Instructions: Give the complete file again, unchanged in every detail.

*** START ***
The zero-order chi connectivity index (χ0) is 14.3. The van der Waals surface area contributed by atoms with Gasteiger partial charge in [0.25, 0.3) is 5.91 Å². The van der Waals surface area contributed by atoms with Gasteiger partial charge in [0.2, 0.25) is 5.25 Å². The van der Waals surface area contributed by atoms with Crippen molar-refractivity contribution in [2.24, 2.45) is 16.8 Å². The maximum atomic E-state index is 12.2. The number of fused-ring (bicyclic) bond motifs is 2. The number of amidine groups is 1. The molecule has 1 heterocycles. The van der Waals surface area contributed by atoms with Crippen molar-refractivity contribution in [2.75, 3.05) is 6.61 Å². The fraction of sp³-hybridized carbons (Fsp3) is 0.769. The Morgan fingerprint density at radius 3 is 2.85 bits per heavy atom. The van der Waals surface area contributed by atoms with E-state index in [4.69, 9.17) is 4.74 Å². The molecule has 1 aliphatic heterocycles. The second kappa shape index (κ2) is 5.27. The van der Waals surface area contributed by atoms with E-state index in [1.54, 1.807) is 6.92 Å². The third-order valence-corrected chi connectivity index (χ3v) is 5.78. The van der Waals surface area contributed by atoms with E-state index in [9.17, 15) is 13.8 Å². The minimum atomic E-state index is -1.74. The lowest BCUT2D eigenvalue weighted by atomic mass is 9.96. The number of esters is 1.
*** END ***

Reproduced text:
The zero-order chi connectivity index (χ0) is 14.3. The van der Waals surface area contributed by atoms with Gasteiger partial charge in [0.25, 0.3) is 5.91 Å². The van der Waals surface area contributed by atoms with Gasteiger partial charge in [0.2, 0.25) is 5.25 Å². The van der Waals surface area contributed by atoms with Crippen molar-refractivity contribution in [2.24, 2.45) is 16.8 Å². The maximum atomic E-state index is 12.2. The number of fused-ring (bicyclic) bond motifs is 2. The number of amidine groups is 1. The molecule has 1 heterocycles. The van der Waals surface area contributed by atoms with Crippen molar-refractivity contribution in [2.75, 3.05) is 6.61 Å². The fraction of sp³-hybridized carbons (Fsp3) is 0.769. The Morgan fingerprint density at radius 3 is 2.85 bits per heavy atom. The van der Waals surface area contributed by atoms with E-state index in [4.69, 9.17) is 4.74 Å². The molecule has 1 aliphatic heterocycles. The second kappa shape index (κ2) is 5.27. The van der Waals surface area contributed by atoms with E-state index in [1.54, 1.807) is 6.92 Å². The third-order valence-corrected chi connectivity index (χ3v) is 5.78. The van der Waals surface area contributed by atoms with E-state index in [9.17, 15) is 13.8 Å². The minimum atomic E-state index is -1.74. The lowest BCUT2D eigenvalue weighted by atomic mass is 9.96. The number of esters is 1.